Luperus longicornis (Fabricius, 1781)

Female

Male
Although we have not recorded this beetle from our Watford area it should not be unreasonable to expect it; the species has a wide national distribution to the far north of Scotland and there are records from the Isle of Wight and Anglesey (Cox). Having said that there are some fairly wide areas without records eg through Dorset and Wiltshire, the midlands, Northumberland and southern Scotland, unfortunately for us Hertfordshire is also generally lacking in records. Our featured specimens are from Brockenhurst, Hants where we found them to be abundant alongside pathways through mixed coniferous/broadleaf woodland on birch (Betula pendula) and hawthron (Crataegus monogyria) and, to a lesser extent, on various umbels (July 2006 and June 2009). Adults are readily beaten or swept from foliage or surrounding long grass and easily spotted on flowers. They are known to feed on birch and willow (Salix spp.) foliage and also (perhaps) pollen, and have been recorded from a wide range of broadleaved trees. Typical habitat is damp or wetland situations eg open woodland, moors, heaths, marshes and fens. Adults occur from March to September or October although they may not become common until mid-May. Eggs are laid in the soil and larvae feed on grass roots during late summer and autumn. Winter is passed in the larval stage and development is completed in the spring. Pupation (probably) occurs in the ground during the spring (Cox).

A very distinctive species, not likely to be confused with any other.
4-5mm. Body entirely shiny black, elongate and broadest behind middle of elytra. Head very finely punctured with frontal tubercles well impressed to inner margins of eyes. Eyes entire, convex and prominent. Antennae black with segments 1-4 yellow, segment 2 very small. Proportionally very long; in male as long as the body, shorter in the female. Insertions separated by about the length of the first segment. Pronotum transverse and broadest a little in front of middle, lateral and basal margins strongly bordered, anterior margin a little less strongly. Front and hind angles with a short blunt projection. Surface convex and very finely punctured. Scutellum smooth and shiny, as pronotum. Elytra shiny but appearing less so than the head and pronotum due to random and quite strong puncturation, this becoming weaker towards the apex. Shoulders prominent, width across base wider than pronotum, lateral margins bordered, these are not visible from above due to convexity. Elytra in male narrower and more parallel sided than in female. Legs testaceous but for base of femora and last segment, and sometimes penultimate segment, of tarsi dark. Hind femora not obviously broader than mid femora. Tibiae without teeth or spines. Basal segment of hind tarsi as long as the next two together. Claws short and curved, each with a long tooth on inner side.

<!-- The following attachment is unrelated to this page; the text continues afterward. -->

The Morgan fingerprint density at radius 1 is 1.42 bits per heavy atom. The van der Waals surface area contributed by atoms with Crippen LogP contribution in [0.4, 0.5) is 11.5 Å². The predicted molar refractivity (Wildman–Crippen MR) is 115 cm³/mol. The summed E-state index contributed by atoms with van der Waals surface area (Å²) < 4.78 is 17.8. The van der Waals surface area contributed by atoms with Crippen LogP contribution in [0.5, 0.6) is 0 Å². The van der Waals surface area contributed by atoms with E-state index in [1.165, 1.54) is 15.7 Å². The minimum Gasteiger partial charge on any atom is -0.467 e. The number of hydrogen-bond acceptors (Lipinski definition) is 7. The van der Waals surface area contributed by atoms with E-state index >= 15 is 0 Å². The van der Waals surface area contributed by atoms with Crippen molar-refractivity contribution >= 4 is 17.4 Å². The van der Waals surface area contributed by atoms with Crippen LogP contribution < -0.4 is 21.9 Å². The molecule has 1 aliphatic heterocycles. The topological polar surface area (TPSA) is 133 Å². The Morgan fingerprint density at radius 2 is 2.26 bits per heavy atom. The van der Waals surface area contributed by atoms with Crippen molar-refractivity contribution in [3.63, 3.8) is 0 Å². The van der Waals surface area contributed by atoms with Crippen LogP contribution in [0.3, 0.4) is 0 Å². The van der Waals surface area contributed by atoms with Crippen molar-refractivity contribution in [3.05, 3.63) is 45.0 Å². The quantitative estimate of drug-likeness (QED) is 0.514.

Description from 4 Hants specimens at X20

Three species of Luperus are keyed in both Joy and Fowler. One of these has now been transferred to another genus and is now known as Calomicrus circumfusus (Marsham, 1802), this is Luperus circumfusus Marsham in Joy and L.nigrofasciatus Goeze in Fowler (who gives the subgenus Calomicrus).

All three species are readily identified among the British Chrysomelidae by the following combination of characters: Antennae inserted on forehead, their insertions about the length of the basal apart, eyes entire, pronotum bordered, elytra elongate and randomly punctured and hind femora not dilated. L.longicornis will give a good idea of the general form.

Our three species key readily on external morphology. (The following is a combination of characters from Fowler and Joy).

1. Second antennal segment as long as, or nearly as long as, third segment. Eyes less prominent. Elytra with sparse, erect pubescence on apical half. Yellow with head, base of pronotum and area around suture black. 3-4mm. On dwarf gorse.

Calomicrus circumfusus (Marsham)
(Southern England and the midlands, a few Welsh records. Notable A)

-- Second antennal segment much shorter than third. Eyes more prominent. Elytra glabrous, or nearly so. On broadleaved trees.

2

2. Pronotum black. 4.0-5.0mm.

Luperus longicornis (Fabricius)

-- Pronotum pale; yellow to reddish yellow. 3.5-5mm.

Luperus flavipes (Linnaeus)
(Nationwide distribution but more local than longicornis. Wooded or sparsely wooded habitats on a range of broadleaved trees. Notable B)




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